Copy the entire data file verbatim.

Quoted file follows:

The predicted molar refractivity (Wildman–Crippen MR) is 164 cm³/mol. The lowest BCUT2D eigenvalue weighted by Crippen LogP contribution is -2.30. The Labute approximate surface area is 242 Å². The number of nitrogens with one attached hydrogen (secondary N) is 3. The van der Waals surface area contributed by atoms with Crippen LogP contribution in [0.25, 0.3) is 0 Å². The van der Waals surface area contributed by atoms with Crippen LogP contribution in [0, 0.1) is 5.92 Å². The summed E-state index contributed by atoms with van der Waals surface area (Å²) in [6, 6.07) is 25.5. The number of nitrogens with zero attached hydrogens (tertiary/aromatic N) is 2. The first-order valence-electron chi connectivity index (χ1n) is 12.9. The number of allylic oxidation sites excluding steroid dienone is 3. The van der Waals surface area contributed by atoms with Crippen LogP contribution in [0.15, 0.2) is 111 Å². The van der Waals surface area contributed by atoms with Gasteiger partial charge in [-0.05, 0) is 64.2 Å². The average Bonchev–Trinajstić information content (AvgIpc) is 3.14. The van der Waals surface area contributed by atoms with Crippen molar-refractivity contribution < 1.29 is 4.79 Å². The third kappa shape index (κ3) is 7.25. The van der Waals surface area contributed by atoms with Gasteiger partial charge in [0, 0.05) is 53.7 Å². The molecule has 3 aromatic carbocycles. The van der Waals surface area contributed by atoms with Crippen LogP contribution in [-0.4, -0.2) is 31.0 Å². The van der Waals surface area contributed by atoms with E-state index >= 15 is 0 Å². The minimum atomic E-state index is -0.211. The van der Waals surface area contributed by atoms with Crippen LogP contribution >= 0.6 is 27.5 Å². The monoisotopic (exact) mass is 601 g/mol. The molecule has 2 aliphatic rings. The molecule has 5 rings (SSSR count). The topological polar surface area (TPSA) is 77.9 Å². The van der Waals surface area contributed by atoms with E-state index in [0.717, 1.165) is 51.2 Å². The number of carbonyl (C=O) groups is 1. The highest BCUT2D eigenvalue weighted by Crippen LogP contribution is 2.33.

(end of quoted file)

The predicted molar refractivity (Wildman–Crippen MR) is 164 cm³/mol. The lowest BCUT2D eigenvalue weighted by Crippen LogP contribution is -2.30. The Labute approximate surface area is 242 Å². The number of nitrogens with one attached hydrogen (secondary N) is 3. The van der Waals surface area contributed by atoms with Crippen LogP contribution in [0.25, 0.3) is 0 Å². The van der Waals surface area contributed by atoms with Crippen LogP contribution in [0, 0.1) is 5.92 Å². The summed E-state index contributed by atoms with van der Waals surface area (Å²) in [6, 6.07) is 25.5. The number of nitrogens with zero attached hydrogens (tertiary/aromatic N) is 2. The first-order valence-electron chi connectivity index (χ1n) is 12.9. The number of allylic oxidation sites excluding steroid dienone is 3. The van der Waals surface area contributed by atoms with Crippen LogP contribution in [0.15, 0.2) is 111 Å². The van der Waals surface area contributed by atoms with Gasteiger partial charge in [-0.05, 0) is 64.2 Å². The average Bonchev–Trinajstić information content (AvgIpc) is 3.14. The van der Waals surface area contributed by atoms with Crippen molar-refractivity contribution < 1.29 is 4.79 Å². The third kappa shape index (κ3) is 7.25. The van der Waals surface area contributed by atoms with Gasteiger partial charge in [0, 0.05) is 53.7 Å². The molecule has 3 aromatic carbocycles. The van der Waals surface area contributed by atoms with Crippen LogP contribution in [-0.4, -0.2) is 31.0 Å². The van der Waals surface area contributed by atoms with E-state index >= 15 is 0 Å². The minimum atomic E-state index is -0.211. The van der Waals surface area contributed by atoms with Crippen LogP contribution >= 0.6 is 27.5 Å². The monoisotopic (exact) mass is 601 g/mol. The molecule has 2 aliphatic rings. The molecule has 5 rings (SSSR count). The topological polar surface area (TPSA) is 77.9 Å². The van der Waals surface area contributed by atoms with E-state index in [0.717, 1.165) is 51.2 Å². The number of carbonyl (C=O) groups is 1. The highest BCUT2D eigenvalue weighted by Crippen LogP contribution is 2.33.